Photographer Benoit Aquin
June 26, 2011

Earlier this year, Haitian rapper Mr. OK—freshly transplanted in Montreal from Port-au-Prince—grabbed the attention of globally-minded audiophiles with a digital EP called Me Mwen, brimming with images of ballers, angels and the beautiful panoramas of his native land. At first, some of the interest was due to the fact that Me Mwen was the debut release of Masala—label arm of the popular blog specializing in electro-tropical beats, which became net-famous in February when Google shut it down for allegedly posting contraband MP3s. But it was soon clear why Masala chose Mr. OK as its flagship artist: his percussive couplets felt like the lyrical version of ornate jail tattoos, the work of a seasoned musician who’s been recording for more than decade.

In fact, Kerns Olibrice aka OK has been rapping since LL and Kool Moe Dee were his primary influences. “When first I start making rap, everybody was criticizing: ‘It’s not our music, it’s not Haitian,’” he explains by phone from Montreal. “Now, I mix it with Haitian music and find the people who want to go that way with me. I put the voodoo on it. I always go in with the kreyol so when people hear my sound, they know it’s Caribbean.”

With the displaced logic of our times, however, OK found Haiti in a musical sense only shortly before leaving it physically, after moving to New York in 2009 to reconnect with family and discover a more prosperous life—a typical immigrant’s tale. He ended up in Quebec, where he found a day job in a clothing store and freelance work as a graphic designer. Eventually, he was introduced to producer Freeworm by the Masala crew at an earthquake fundraiser they threw. “When I started working with [producer] Benkele [in Port-au-Prince], we had the idea to put the kreyol with American stuff. So when I came to Montreal, my biggest concern was to find someone who can understand my genre. When I met Freeworm, it was the perfect alchemie,” he says, using the soft French ch.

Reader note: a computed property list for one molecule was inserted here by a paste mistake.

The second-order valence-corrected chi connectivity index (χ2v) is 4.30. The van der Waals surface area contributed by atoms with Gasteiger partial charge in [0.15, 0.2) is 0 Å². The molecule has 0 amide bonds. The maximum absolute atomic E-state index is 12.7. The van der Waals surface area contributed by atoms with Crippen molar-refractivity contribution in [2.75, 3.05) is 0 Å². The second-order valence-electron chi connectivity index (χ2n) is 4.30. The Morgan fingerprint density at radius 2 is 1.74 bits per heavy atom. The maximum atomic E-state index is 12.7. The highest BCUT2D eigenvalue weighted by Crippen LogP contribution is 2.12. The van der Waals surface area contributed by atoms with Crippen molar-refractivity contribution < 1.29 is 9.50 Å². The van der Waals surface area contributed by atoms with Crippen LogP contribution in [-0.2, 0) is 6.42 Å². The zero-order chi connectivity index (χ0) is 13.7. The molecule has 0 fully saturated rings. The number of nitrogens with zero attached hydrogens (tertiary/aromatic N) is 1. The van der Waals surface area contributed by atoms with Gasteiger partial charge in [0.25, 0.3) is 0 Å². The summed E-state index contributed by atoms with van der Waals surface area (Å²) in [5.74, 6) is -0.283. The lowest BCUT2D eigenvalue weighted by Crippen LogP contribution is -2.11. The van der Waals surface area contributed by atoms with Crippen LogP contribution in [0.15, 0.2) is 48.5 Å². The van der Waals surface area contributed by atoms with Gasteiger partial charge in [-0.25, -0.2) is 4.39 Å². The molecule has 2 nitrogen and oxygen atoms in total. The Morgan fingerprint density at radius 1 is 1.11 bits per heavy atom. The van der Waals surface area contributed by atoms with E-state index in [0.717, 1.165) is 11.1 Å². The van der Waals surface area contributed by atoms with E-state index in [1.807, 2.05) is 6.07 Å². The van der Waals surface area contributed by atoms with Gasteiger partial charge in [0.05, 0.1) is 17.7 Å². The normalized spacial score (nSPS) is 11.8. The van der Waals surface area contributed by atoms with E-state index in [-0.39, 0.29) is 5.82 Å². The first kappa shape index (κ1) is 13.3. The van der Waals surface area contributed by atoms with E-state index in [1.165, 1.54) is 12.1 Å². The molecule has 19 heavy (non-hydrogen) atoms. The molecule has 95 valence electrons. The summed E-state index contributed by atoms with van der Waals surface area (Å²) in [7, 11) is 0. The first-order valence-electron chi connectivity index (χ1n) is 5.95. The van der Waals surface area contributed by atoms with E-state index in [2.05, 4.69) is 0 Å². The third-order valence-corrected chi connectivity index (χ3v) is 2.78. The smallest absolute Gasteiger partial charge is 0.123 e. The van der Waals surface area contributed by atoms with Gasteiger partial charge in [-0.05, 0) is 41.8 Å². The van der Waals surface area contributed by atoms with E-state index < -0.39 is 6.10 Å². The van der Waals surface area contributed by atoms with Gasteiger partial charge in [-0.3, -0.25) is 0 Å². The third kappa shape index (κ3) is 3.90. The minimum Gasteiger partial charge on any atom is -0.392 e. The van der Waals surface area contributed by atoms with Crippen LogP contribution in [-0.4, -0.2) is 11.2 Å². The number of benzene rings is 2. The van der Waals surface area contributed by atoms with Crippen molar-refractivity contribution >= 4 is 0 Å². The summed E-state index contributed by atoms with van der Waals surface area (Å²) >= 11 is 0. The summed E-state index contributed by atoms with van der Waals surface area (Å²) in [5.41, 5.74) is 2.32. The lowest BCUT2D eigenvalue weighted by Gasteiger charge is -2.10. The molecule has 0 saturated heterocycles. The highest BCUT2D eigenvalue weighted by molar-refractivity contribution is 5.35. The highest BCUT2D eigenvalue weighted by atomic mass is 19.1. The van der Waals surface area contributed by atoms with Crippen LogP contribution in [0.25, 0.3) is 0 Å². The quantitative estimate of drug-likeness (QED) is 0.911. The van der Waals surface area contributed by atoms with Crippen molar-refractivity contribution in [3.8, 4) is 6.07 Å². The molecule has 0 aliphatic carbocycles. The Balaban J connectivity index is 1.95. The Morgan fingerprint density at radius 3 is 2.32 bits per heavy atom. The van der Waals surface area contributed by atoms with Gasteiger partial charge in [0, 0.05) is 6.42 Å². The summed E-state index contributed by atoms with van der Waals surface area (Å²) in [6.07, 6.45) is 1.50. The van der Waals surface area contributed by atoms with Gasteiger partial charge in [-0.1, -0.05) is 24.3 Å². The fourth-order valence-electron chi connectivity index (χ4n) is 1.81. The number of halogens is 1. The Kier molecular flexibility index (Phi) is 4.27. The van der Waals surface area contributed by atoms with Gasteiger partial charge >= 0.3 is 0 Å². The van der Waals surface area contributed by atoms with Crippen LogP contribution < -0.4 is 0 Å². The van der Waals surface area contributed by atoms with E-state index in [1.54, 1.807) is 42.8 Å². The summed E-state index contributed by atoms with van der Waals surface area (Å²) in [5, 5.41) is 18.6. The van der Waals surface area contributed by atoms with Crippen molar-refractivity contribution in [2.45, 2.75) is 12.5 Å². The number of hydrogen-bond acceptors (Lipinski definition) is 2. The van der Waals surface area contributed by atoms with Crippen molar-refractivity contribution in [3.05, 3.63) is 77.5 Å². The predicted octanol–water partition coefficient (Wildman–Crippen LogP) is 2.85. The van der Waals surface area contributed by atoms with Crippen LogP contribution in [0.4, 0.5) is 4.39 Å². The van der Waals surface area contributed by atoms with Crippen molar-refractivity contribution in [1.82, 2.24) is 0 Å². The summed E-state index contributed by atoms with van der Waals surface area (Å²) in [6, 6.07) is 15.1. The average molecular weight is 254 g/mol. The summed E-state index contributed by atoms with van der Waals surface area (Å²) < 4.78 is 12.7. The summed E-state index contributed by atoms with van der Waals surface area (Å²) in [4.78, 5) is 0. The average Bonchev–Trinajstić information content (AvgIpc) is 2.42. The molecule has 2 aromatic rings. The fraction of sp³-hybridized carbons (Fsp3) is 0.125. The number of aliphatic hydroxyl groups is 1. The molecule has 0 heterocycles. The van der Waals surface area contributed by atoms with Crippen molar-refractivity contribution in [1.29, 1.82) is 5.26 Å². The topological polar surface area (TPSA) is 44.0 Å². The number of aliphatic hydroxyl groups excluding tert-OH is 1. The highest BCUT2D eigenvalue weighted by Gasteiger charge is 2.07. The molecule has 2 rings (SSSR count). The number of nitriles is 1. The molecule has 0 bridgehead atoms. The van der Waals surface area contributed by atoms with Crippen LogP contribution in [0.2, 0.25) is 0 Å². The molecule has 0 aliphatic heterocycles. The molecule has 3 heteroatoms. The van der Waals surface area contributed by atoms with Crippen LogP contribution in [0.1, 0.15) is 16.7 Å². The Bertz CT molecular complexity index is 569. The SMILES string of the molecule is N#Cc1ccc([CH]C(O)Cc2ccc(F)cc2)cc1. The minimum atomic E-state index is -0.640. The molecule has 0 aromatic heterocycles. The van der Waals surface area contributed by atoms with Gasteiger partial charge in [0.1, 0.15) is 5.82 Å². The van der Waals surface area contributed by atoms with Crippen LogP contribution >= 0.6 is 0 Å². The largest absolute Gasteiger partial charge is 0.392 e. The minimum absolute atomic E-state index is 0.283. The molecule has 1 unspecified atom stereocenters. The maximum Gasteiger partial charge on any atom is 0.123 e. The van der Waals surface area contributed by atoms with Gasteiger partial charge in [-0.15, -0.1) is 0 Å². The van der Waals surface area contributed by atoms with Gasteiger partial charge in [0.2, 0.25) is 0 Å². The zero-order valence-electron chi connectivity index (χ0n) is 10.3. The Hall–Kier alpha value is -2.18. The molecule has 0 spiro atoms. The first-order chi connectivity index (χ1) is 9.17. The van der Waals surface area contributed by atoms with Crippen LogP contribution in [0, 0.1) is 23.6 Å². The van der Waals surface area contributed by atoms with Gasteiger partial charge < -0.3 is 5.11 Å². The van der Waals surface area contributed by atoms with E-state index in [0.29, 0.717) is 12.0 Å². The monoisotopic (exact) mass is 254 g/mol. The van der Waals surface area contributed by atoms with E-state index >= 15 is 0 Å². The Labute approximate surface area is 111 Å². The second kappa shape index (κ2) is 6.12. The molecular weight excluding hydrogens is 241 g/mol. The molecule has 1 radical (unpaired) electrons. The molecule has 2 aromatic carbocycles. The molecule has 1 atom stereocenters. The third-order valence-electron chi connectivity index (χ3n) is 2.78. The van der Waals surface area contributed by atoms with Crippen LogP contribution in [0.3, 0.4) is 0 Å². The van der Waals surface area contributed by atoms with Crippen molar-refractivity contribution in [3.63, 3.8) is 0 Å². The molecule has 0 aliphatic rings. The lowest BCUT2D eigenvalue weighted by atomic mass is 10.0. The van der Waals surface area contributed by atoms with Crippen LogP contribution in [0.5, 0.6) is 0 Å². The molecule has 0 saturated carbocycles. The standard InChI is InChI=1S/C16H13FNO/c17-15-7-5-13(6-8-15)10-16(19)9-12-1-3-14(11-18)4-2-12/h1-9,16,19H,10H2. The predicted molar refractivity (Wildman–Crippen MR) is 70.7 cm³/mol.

The end result of that encounter was Me Mwen—five tracks that literally bridge the gap created by Mr. OK’s relocation. Considering the production duties are split almost evenly between partners in different hemispheres, it does so with a surprisingly seamless palette of sub-bass and snatches of traditional Haitian compas melodies, which sound something like francophone merengue. This central architecture is embellished by Schooly D-era scratches on the Benkele tracks, while Freeworm is more likely to modulate the bass frequencies into aggro dubstep distortion.

The title carries a similar weight. “Me Mwen is like, Here I am…” OK explains. “People from Haiti always ask me, Yo, what’s goin on, I don’t hear about you! When the Masalacism guys decided to work with me and put out my album, it was like the answer to all those questions.” In OK’s defiant kreyol, the words seem to take on double and triple meanings, speaking not just for his collaborators and countrymen but adventurers of all stripes.